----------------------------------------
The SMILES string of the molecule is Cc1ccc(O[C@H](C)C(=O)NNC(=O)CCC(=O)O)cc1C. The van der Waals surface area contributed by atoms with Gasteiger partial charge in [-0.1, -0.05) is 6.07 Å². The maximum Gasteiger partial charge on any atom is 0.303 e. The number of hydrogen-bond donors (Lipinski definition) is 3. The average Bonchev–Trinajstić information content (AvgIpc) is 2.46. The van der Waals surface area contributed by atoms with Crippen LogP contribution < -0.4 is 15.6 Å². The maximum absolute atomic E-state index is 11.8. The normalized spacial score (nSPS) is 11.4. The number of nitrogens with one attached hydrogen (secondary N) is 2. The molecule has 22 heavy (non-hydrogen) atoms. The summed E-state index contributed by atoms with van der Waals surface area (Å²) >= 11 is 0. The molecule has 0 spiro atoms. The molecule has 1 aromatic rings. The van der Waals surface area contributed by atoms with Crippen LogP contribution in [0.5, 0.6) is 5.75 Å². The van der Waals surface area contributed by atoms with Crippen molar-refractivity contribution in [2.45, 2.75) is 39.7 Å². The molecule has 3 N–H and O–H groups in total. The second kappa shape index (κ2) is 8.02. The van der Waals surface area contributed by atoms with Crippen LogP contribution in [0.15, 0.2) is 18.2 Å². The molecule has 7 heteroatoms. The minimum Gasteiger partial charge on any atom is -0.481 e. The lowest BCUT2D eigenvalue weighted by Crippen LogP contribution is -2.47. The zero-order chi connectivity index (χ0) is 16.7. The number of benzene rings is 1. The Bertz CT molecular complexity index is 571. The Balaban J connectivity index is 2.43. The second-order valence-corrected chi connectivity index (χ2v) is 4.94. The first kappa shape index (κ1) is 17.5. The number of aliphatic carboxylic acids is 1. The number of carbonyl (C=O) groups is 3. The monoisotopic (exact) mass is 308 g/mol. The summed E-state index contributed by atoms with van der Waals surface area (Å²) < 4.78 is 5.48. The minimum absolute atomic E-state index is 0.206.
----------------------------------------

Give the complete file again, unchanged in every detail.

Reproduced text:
The SMILES string of the molecule is Cc1ccc(O[C@H](C)C(=O)NNC(=O)CCC(=O)O)cc1C. The van der Waals surface area contributed by atoms with Gasteiger partial charge in [-0.1, -0.05) is 6.07 Å². The maximum Gasteiger partial charge on any atom is 0.303 e. The number of hydrogen-bond donors (Lipinski definition) is 3. The average Bonchev–Trinajstić information content (AvgIpc) is 2.46. The van der Waals surface area contributed by atoms with Crippen LogP contribution < -0.4 is 15.6 Å². The maximum absolute atomic E-state index is 11.8. The normalized spacial score (nSPS) is 11.4. The number of nitrogens with one attached hydrogen (secondary N) is 2. The molecule has 22 heavy (non-hydrogen) atoms. The summed E-state index contributed by atoms with van der Waals surface area (Å²) >= 11 is 0. The molecule has 0 spiro atoms. The molecule has 1 aromatic rings. The van der Waals surface area contributed by atoms with Crippen LogP contribution in [0.5, 0.6) is 5.75 Å². The van der Waals surface area contributed by atoms with Crippen molar-refractivity contribution in [2.45, 2.75) is 39.7 Å². The molecule has 3 N–H and O–H groups in total. The second kappa shape index (κ2) is 8.02. The van der Waals surface area contributed by atoms with Crippen LogP contribution in [0.15, 0.2) is 18.2 Å². The molecule has 7 heteroatoms. The minimum Gasteiger partial charge on any atom is -0.481 e. The lowest BCUT2D eigenvalue weighted by Crippen LogP contribution is -2.47. The zero-order chi connectivity index (χ0) is 16.7. The number of benzene rings is 1. The Bertz CT molecular complexity index is 571. The Balaban J connectivity index is 2.43. The second-order valence-corrected chi connectivity index (χ2v) is 4.94. The first kappa shape index (κ1) is 17.5. The number of aliphatic carboxylic acids is 1. The number of carbonyl (C=O) groups is 3. The monoisotopic (exact) mass is 308 g/mol. The summed E-state index contributed by atoms with van der Waals surface area (Å²) < 4.78 is 5.48. The minimum absolute atomic E-state index is 0.206.